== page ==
What Bradford and his community found was that the most creative and industrious people had no incentive to work any harder than anyone else, unless they could utilize the power of personal motivation! But while most of the rest of the world has been experimenting with socialism for well over a hundred years – trying to refine it, perfect it, and re-invent it – the Pilgrims decided early on to scrap it permanently. What Bradford wrote about this social experiment should be in every schoolchild's history lesson. If it were, we might prevent much needless suffering. Bradford wrote, “The experience that we had in this common course and condition, tried sundry years...that by taking away property, and bringing community into a common wealth, would make them happy and flourishing – as if they were wiser than God.”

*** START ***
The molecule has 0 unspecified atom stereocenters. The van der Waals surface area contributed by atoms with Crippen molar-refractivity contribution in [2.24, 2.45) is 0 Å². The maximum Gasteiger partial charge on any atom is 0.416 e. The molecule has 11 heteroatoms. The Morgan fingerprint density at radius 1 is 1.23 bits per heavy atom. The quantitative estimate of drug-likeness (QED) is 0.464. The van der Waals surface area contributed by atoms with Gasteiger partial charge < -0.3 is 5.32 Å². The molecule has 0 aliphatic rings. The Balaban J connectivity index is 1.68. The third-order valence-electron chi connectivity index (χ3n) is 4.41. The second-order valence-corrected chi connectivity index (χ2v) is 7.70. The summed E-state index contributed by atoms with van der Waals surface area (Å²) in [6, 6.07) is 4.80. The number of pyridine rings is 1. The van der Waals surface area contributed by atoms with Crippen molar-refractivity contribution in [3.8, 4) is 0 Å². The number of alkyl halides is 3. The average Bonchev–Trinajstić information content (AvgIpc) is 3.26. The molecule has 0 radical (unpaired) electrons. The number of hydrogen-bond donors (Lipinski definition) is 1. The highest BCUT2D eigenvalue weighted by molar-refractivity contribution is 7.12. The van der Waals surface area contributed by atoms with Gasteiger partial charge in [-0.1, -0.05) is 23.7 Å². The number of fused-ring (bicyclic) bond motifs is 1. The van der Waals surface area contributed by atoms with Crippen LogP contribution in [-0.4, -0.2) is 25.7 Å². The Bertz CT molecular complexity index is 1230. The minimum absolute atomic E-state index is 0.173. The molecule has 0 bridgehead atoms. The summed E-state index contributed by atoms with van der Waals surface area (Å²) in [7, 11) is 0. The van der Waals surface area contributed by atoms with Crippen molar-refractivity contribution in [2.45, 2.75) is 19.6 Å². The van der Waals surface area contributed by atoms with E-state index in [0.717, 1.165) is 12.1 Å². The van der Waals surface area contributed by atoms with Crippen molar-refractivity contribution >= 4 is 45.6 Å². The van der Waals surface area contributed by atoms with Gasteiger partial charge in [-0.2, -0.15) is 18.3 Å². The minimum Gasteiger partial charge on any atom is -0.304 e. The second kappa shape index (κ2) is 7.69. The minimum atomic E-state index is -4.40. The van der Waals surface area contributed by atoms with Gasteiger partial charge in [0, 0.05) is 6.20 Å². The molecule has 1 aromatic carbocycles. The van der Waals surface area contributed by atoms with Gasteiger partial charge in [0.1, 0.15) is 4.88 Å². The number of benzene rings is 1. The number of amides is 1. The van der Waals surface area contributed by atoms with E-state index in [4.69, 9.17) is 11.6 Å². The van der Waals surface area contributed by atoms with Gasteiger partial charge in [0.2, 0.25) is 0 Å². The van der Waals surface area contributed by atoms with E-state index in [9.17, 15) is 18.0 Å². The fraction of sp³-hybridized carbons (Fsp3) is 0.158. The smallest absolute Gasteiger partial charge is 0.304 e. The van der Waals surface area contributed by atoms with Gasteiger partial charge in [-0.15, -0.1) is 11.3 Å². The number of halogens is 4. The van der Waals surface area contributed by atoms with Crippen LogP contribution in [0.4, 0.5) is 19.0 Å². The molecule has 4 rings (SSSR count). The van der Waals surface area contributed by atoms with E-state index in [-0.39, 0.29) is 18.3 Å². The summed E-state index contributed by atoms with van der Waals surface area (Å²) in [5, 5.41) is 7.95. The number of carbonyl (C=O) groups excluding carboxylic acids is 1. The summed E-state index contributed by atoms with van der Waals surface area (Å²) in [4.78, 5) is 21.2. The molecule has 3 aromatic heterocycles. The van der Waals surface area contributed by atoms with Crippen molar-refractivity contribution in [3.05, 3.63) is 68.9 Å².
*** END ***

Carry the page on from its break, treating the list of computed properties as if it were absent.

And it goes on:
"'For this community (so far as it was) was found to breed much confusion and discontent, and retard much employment that would have been to their benefit and comfort. For young men that were most able and fit for labor and service did repine that they should spend their time and strength to work for other men's wives and children without [being paid] that was thought injustice.” The Pilgrims found that people could not be expected to do their best work without incentive. So what did Bradford's community try next? They unharnessed the power of free enterprise by invoking the undergirding capitalistic principle of private property. Every family was assigned its own plot of land to work and permitted to market its own crops and products. The result, in Bradford’s words was, "This had very good success, for it made all hands industrious, so as much more corn was planted than otherwise would have been.” In no time, the Pilgrims found they had more food than they could eat themselves. So they set up trading posts and exchanged goods with the Indians. The profits allowed them to pay off their debts to the merchants in London. And the success and prosperity of the Plymouth settlement attracted more Europeans and began what came to be known as the 'Great Puritan Migration.'